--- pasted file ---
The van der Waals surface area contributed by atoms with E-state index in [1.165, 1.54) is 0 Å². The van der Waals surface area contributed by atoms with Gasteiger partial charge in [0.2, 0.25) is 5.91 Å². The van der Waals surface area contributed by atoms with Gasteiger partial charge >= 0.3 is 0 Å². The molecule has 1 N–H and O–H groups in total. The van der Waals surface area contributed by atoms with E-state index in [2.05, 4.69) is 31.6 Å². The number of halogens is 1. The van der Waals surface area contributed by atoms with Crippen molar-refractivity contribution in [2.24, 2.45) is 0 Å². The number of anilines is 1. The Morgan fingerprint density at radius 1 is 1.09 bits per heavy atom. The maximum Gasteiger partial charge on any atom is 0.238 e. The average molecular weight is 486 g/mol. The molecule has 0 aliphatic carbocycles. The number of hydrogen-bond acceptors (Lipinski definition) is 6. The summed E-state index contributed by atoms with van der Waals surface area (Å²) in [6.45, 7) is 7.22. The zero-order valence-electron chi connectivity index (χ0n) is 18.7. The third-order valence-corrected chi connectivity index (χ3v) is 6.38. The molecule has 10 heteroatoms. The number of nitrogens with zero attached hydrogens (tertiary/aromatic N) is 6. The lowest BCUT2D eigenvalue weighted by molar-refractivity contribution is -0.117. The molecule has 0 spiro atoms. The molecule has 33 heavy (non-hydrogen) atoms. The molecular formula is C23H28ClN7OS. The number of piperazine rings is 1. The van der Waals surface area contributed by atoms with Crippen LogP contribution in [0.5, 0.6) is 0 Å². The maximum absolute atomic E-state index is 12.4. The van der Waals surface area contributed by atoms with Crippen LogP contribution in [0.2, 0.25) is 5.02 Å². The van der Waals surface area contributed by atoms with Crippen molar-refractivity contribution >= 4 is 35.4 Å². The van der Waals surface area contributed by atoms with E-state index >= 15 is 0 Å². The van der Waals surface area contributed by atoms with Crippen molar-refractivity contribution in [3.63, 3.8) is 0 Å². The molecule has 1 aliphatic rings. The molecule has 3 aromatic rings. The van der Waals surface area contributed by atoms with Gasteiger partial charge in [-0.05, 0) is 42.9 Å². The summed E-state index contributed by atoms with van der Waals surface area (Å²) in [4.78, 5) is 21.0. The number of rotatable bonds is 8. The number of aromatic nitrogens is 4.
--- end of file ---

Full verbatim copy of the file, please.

The van der Waals surface area contributed by atoms with E-state index in [1.165, 1.54) is 0 Å². The van der Waals surface area contributed by atoms with Gasteiger partial charge in [0.2, 0.25) is 5.91 Å². The van der Waals surface area contributed by atoms with Gasteiger partial charge >= 0.3 is 0 Å². The molecule has 1 N–H and O–H groups in total. The van der Waals surface area contributed by atoms with E-state index in [2.05, 4.69) is 31.6 Å². The number of halogens is 1. The van der Waals surface area contributed by atoms with Crippen molar-refractivity contribution in [2.24, 2.45) is 0 Å². The number of anilines is 1. The Morgan fingerprint density at radius 1 is 1.09 bits per heavy atom. The maximum Gasteiger partial charge on any atom is 0.238 e. The average molecular weight is 486 g/mol. The molecule has 0 aliphatic carbocycles. The number of hydrogen-bond acceptors (Lipinski definition) is 6. The summed E-state index contributed by atoms with van der Waals surface area (Å²) in [6.45, 7) is 7.22. The zero-order valence-electron chi connectivity index (χ0n) is 18.7. The third-order valence-corrected chi connectivity index (χ3v) is 6.38. The molecule has 10 heteroatoms. The number of nitrogens with zero attached hydrogens (tertiary/aromatic N) is 6. The lowest BCUT2D eigenvalue weighted by molar-refractivity contribution is -0.117. The molecule has 0 spiro atoms. The molecule has 33 heavy (non-hydrogen) atoms. The molecular formula is C23H28ClN7OS. The number of piperazine rings is 1. The van der Waals surface area contributed by atoms with Crippen LogP contribution in [0.5, 0.6) is 0 Å². The maximum absolute atomic E-state index is 12.4. The van der Waals surface area contributed by atoms with Crippen LogP contribution in [0.2, 0.25) is 5.02 Å². The van der Waals surface area contributed by atoms with Crippen molar-refractivity contribution >= 4 is 35.4 Å². The van der Waals surface area contributed by atoms with E-state index >= 15 is 0 Å². The van der Waals surface area contributed by atoms with Crippen molar-refractivity contribution in [3.63, 3.8) is 0 Å². The molecule has 1 aliphatic rings. The molecule has 3 aromatic rings. The van der Waals surface area contributed by atoms with Gasteiger partial charge in [-0.05, 0) is 42.9 Å². The summed E-state index contributed by atoms with van der Waals surface area (Å²) in [4.78, 5) is 21.0. The number of rotatable bonds is 8. The number of aromatic nitrogens is 4.